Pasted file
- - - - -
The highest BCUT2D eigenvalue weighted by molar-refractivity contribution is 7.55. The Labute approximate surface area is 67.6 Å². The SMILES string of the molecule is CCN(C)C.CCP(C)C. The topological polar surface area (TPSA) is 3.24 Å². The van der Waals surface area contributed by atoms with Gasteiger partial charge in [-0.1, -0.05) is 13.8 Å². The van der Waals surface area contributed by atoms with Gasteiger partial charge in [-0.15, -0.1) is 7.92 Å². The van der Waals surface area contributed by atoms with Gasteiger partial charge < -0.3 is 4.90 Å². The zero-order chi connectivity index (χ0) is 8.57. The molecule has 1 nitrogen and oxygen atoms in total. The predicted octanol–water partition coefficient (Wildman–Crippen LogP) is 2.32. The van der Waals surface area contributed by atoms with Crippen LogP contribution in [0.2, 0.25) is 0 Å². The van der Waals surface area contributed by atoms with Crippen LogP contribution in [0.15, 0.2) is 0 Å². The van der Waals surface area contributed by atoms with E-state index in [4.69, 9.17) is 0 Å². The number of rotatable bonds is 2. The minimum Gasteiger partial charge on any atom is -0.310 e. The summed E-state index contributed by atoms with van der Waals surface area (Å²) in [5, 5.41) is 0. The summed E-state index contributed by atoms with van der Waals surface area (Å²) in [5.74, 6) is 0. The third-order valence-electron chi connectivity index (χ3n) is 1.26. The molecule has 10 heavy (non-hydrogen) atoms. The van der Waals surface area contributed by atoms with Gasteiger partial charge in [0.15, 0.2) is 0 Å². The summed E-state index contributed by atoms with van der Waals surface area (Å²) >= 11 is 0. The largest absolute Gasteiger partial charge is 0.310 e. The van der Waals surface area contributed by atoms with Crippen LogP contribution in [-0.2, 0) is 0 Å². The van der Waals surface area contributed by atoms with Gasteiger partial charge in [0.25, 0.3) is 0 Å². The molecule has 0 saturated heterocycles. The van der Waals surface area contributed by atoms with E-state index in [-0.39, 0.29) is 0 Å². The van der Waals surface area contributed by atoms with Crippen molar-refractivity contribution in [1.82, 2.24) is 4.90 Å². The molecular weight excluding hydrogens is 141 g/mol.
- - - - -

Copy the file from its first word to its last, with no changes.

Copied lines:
The highest BCUT2D eigenvalue weighted by molar-refractivity contribution is 7.55. The Labute approximate surface area is 67.6 Å². The SMILES string of the molecule is CCN(C)C.CCP(C)C. The topological polar surface area (TPSA) is 3.24 Å². The van der Waals surface area contributed by atoms with Gasteiger partial charge in [-0.1, -0.05) is 13.8 Å². The van der Waals surface area contributed by atoms with Gasteiger partial charge in [-0.15, -0.1) is 7.92 Å². The van der Waals surface area contributed by atoms with Gasteiger partial charge < -0.3 is 4.90 Å². The zero-order chi connectivity index (χ0) is 8.57. The molecule has 1 nitrogen and oxygen atoms in total. The predicted octanol–water partition coefficient (Wildman–Crippen LogP) is 2.32. The van der Waals surface area contributed by atoms with Crippen LogP contribution in [0.2, 0.25) is 0 Å². The van der Waals surface area contributed by atoms with Crippen LogP contribution in [0.15, 0.2) is 0 Å². The van der Waals surface area contributed by atoms with E-state index in [4.69, 9.17) is 0 Å². The number of rotatable bonds is 2. The minimum Gasteiger partial charge on any atom is -0.310 e. The summed E-state index contributed by atoms with van der Waals surface area (Å²) in [5, 5.41) is 0. The summed E-state index contributed by atoms with van der Waals surface area (Å²) in [5.74, 6) is 0. The third-order valence-electron chi connectivity index (χ3n) is 1.26. The molecule has 10 heavy (non-hydrogen) atoms. The van der Waals surface area contributed by atoms with Gasteiger partial charge in [0.15, 0.2) is 0 Å². The summed E-state index contributed by atoms with van der Waals surface area (Å²) >= 11 is 0. The largest absolute Gasteiger partial charge is 0.310 e. The van der Waals surface area contributed by atoms with Crippen LogP contribution in [-0.2, 0) is 0 Å². The van der Waals surface area contributed by atoms with Gasteiger partial charge in [0.25, 0.3) is 0 Å². The molecule has 0 saturated heterocycles. The van der Waals surface area contributed by atoms with E-state index in [-0.39, 0.29) is 0 Å². The van der Waals surface area contributed by atoms with Crippen molar-refractivity contribution in [1.82, 2.24) is 4.90 Å². The molecular weight excluding hydrogens is 141 g/mol.